Thursday, March 24, 2011

The Lights are out, the Power is off, someone call an Electrician

     We have all been programed to see our public police force and fire fighters as heroes, so be it.  My focus today is to thank the many electricians who risk their life everyday to keep the world moving and without fanfare.  The job does not pay much and no pension or medical insurance is included in the service.  When the call comes, be it day or night, these men and women are there in good weather and in bad, to do the job they went to school for and get the power going. It is not glamorous, the uniform is usually hard hat, tool bag, and work boots. 

I write this because I am married to a fine man who happens to be an excellent master electrician. Today, after 40 years, he is still on the job, slowed down a bit,  passing on his knowledge and expertise.

As I watch the Japanese in their efforts to get that nuclear plant up and running again, or at least stopping more damage from happening, I want to thank them for their sacrifice and sense of duty.  When you turn off your lights tonight, say a prayer for these men and women, no parades, no medals, no union, just doing the job...........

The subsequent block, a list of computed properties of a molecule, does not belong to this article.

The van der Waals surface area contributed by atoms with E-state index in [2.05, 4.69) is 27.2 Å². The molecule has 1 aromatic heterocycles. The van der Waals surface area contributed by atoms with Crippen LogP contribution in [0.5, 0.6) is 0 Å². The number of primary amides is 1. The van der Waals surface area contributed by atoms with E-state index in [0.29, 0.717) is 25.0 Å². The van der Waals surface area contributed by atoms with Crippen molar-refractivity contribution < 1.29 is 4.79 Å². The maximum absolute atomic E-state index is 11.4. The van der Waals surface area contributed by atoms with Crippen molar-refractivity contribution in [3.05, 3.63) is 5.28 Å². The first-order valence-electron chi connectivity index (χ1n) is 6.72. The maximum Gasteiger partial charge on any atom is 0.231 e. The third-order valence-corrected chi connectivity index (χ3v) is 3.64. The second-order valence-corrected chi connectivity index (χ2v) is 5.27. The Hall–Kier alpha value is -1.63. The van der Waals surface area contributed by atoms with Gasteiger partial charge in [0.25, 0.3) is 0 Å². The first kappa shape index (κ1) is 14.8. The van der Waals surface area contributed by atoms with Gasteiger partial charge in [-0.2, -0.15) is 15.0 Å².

The Japanese electricians who bravely strung wires this week to all six reactor buildings at a stricken nuclear power plant succeeded despite waves of heat and blasts of radioactive steam.
The restoration of electricity at the plant, the Fukushima Daiichi Nuclear Power Station, stirred hopes that the crisis was ebbing. But nuclear engineers say some of the most difficult and dangerous tasks are still ahead — and time is not necessarily on the side of the repair teams.
The tasks include manually draining hundreds of gallons of radioactive water and venting radioactive gas from the pumps and piping of the emergency cooling systems, which are located diagonally underneath the overheated reactor vessels. The urgency of halting the spread of radioactive contamination from the site was underlined on Wednesday by the health warning that infants should not drink tap water — even in Tokyo, 140 miles southwest of the stricken plant — which raised alarms about extensive contamination.

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